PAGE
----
Video tutorial on how to clean an electrical contact. Dirty or corroded contacts will cause conductivity issues, causing errors or interferences whether it be on computers, audio equipment, controllers, switches, connections, etc. This method can be applied to gold, silver, rhodium, copper, bronze, nickel, and other types of precious metals.
- contact cleaner
- lint free cloth
- can of air
Step 1: Remove Loose Debris
Here I have an OBD1 Ford diagnostic tool and as you can see the contacts are dirty and in need of cleaning. First the part you are cleaning must be disconnected from the power source and possibly removed from it’s location depending on the application. Ensure the item is free of any loose debris, use the supplied cleaning brushes to remove the loose debris. A can of air can also help blow off the area.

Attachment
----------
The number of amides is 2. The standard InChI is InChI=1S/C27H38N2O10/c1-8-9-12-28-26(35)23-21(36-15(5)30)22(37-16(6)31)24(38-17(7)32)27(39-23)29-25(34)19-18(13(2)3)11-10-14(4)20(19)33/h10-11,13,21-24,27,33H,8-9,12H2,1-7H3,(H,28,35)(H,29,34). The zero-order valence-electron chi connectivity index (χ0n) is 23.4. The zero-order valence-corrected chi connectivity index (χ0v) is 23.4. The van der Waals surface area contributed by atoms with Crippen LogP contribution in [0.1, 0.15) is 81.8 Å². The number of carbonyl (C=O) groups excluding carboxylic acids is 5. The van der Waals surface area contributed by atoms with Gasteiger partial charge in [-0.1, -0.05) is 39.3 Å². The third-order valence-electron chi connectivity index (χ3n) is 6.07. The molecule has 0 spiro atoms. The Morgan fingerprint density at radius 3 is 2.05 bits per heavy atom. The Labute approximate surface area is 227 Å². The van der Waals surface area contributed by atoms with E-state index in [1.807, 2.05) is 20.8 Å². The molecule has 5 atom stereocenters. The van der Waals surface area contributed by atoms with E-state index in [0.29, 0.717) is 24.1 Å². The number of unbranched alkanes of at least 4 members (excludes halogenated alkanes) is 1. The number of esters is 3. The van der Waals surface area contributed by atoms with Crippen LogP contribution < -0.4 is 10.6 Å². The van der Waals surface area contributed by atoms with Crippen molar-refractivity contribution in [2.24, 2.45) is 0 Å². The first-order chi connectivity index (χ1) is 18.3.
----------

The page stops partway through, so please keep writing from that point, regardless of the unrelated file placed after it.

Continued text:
Step 2: Apply D100L
Apply the D100L solution to the surface using the supplied brush. If you are working with a switching type device, it may required to operate for maximum cleaning action, wait a minute, then wipe off the surface, using a lint free cloth or swab. For excessive oxidization or corrosion, more solution may need to be applied and left over night, re-cleaned the next day. The cleaning tools can be used as an assist in cleaning as well. Wipe the surface off with a lint free cloth.
Step 3: Apply G100L
Now we are ready to apply the G100L solution. Same process, use the supplied brush and apply it to the contacts. The G100L solution is intended for maximum protection.
Step 4: All Done!
Wait 2 minutes before operation and now the equipment you have cleaned is now ready for usage.